U.S. SENATE Republican primary: Chris Shays faces uphill battle

Republican Christopher Shays, former U.S. congressman for the 4th District who is running for the U.S. Senate, faces some tough odds in the Aug. 14 primary against the Republican Party-endorsed candidate Linda McMahon, but his fund-raising numbers are climbing, his campaign said recently.

Mr. Shays raised more money in the second quarter of 2012 than any other quarter this election cycle, his campaign said. A total of 1,262 donors contributed $530,811 in the second quarter: $166,407 before the Republican convention May 18 and more than double that — $364,404 — in the month-and-a-half following the convention.

Mr. Shays raised $422,145 in the fourth quarter of 2011 and $455,638 in the first quarter of 2012.

Contributions are increasing despite poll numbers that show a widening gap between Mr. Shays and his primary foe, Ms. McMahon. The gap in available campaign funds is also significant.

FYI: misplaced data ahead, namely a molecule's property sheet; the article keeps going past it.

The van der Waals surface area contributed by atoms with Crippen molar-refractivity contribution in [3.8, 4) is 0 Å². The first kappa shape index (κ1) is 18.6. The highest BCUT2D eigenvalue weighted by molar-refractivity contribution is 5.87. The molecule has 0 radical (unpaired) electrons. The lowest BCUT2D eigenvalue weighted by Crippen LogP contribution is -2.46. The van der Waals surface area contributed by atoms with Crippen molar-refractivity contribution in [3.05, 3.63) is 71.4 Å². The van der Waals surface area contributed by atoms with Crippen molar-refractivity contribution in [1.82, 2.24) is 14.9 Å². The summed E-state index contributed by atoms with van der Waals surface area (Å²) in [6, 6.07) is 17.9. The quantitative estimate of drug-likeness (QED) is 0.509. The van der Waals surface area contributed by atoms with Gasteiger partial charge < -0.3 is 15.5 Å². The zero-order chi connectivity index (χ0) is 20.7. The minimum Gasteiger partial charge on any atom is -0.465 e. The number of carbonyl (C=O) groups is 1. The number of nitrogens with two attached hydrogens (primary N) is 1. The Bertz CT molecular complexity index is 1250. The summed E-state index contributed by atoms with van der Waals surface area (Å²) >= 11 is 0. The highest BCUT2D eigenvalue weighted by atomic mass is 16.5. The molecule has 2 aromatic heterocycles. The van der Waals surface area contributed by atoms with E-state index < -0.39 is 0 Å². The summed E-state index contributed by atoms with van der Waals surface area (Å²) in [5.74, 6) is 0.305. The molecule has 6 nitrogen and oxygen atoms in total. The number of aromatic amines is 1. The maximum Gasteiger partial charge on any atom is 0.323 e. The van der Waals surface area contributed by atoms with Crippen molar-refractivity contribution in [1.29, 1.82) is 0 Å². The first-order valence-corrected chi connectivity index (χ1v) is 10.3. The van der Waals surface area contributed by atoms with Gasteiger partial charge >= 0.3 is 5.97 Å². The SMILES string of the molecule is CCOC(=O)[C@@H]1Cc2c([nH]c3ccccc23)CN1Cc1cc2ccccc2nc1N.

Ms. McMahon's campaign is largely self-funded. She has used nearly $9 million of her own money in her campaign thus far. Campaign filings show Ms. McMahon gave $660,857 to her campaign in the second quarter and loaned it $8,189,517.

Despite the uphill battle, Mr. Shays has vowed to continue his quest for the seat being vacated by independent Connecticut Senator Joseph Lieberman.

Earlier last month, Mr. Shays received the endorsement — and fund-raising help — of Karl Rove, the former deputy White House chief of staff under President George W. Bush, as well as the campaign guru known as "the architect" by his defenders and other far more unprintable names by his critics. Mr. Rove is a Fox News contributor.

Mr. Shays has also garnered the endorsement of Sen. John McCain (R-Ariz.), the party's presidential candidate in 2008.

Poll numbers

But poll numbers are not in Mr. Shays' favor. The most recent Quinnipiac University poll, released in June, showed Ms. McMahon leading Mr. Shays by a 59% to 30% margin in the Aug. 14 primary. This is an increase from the March 22 poll, where she had a 51% to 42% lead on the former congressman, who served from 1987 to 2008.